Trying to bridge the gap between people of different faiths can be a daunting task. Even if you can identify some shared core values, the way you express those values may appear to be in opposition with another's expression. For example, despite the tendency of popular culture to lump all who believe in Jesus into one category, being a Christian means different things to different people. Richard J. Foster outlined at least six ways that congregations can approach the practice of their belief in Christ.
The focus of the charismatic tradition is on God's spirit. Charismatic Christians believe that all faith, work and good in the world stems from the power of the Holy Spirit. While denominations and individual congregations vary in terms of the spiritual signs and wonders they expect to see, most believe that an outward, miraculous manifestation of joy, praise, healing or guidance is possible. Believers in this tradition follow three basic principles:
- Identifying their own spiritual gifts
- Accepting the limits of what they can accomplish on their own
- Working in community with those with other gifts to ensure the full expression of God's spirit
The contemplative tradition focuses on getting to know God through a practice of prayer and solitude. Many faith traditions practice a form of intense contemplation to remove distractions and focus on a higher power. Meditation is often a key feature of this spiritual stream, as it teaches people to remain in the present and focus on what God has to say to them. Through contemplation, believers are meant to be transformed from agents of division and strife to examples of peace and collaboration.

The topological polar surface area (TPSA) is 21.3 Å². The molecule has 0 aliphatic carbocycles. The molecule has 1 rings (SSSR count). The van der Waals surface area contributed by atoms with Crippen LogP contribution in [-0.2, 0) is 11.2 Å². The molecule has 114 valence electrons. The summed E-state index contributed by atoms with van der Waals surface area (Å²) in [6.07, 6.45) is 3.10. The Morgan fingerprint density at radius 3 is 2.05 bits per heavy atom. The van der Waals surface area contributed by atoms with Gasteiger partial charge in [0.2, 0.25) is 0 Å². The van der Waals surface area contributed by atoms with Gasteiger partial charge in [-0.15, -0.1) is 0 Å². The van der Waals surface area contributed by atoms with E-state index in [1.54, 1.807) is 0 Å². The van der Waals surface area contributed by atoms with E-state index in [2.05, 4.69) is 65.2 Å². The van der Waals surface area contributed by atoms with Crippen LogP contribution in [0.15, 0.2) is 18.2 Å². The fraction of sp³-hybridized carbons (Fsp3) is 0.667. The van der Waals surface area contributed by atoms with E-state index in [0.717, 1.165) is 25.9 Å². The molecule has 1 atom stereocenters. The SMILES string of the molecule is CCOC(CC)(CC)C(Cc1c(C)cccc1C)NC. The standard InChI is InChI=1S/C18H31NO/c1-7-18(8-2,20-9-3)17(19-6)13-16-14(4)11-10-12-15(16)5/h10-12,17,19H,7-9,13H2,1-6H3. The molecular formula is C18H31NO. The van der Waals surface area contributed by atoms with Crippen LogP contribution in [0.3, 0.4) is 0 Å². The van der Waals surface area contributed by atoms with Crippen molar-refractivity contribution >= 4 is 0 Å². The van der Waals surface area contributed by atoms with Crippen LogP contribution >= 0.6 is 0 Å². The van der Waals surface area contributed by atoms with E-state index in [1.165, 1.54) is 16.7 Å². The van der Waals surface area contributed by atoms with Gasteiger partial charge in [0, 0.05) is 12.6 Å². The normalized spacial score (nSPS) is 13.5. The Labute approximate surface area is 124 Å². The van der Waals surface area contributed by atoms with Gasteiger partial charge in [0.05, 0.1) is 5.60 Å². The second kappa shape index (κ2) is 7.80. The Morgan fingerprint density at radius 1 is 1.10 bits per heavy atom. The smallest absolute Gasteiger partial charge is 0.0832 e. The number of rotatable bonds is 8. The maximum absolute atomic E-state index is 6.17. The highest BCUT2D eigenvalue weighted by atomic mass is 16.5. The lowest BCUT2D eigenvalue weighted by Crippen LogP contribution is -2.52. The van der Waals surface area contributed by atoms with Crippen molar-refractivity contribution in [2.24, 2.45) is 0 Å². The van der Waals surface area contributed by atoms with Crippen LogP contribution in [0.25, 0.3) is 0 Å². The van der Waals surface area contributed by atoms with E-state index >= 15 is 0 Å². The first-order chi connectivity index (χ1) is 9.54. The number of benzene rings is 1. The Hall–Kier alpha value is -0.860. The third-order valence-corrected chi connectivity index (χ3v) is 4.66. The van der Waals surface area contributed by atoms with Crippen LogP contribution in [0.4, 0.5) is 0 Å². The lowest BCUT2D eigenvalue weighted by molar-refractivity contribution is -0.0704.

Evangelicalism is often associated with door-to-door proselytes and street preachers handing out religious tracts. While this is certainly a reality in some circles, these acts don't encompass the whole movement. Essentially, the evangelical tradition is centered on the salvation through the grace of God that is outlined in the Bible. Practicing faith thus becomes an acceptance of this grace and the exhortation to share the good news of how simply accepting this grace allows people access to knowing God.
Proponents of this traditions focus on living a Christ-like life. They tend to center their practices on learning compassion and justice. Establishing these traits through practices such as study, confession, prayer, tithing and worship equips them to act according to their values, meeting the needs that they find in their communities and extending hospitality to others.
Incarnational Christians center their spiritual practice on the sacraments. In fact, for these believers, everyday life is a sacrament itself, full of the divine presence. They seek God not only in the rituals of the church but in ordinary practices and places. For example, daily housework is not just a chore but rather an opportunity to learn how to express God's love for others through making a space ready to receive them. Embodiment of the spirit of God in everything they do is the overall aim of this tradition.
The key component of the social justice tradition is God's compassion for the world. This manifests in a couple of ways. First, believers must recognize injustice stemming from abuses of power that leave people disadvantaged, marginalized and oppressed. Second, they believe they have a responsibility to dismantle systems that perpetuate these imbalances to ensure fair treatment for all. Freedom for all people is a fundamental motivation for this tradition.
While there may be some fundamental beliefs that all Christians share, the way they put them into practice varies greatly. The practice of faith can take on many forms. By increasing understanding and respect for differing practices, believers of all faiths are likely to find some common ground.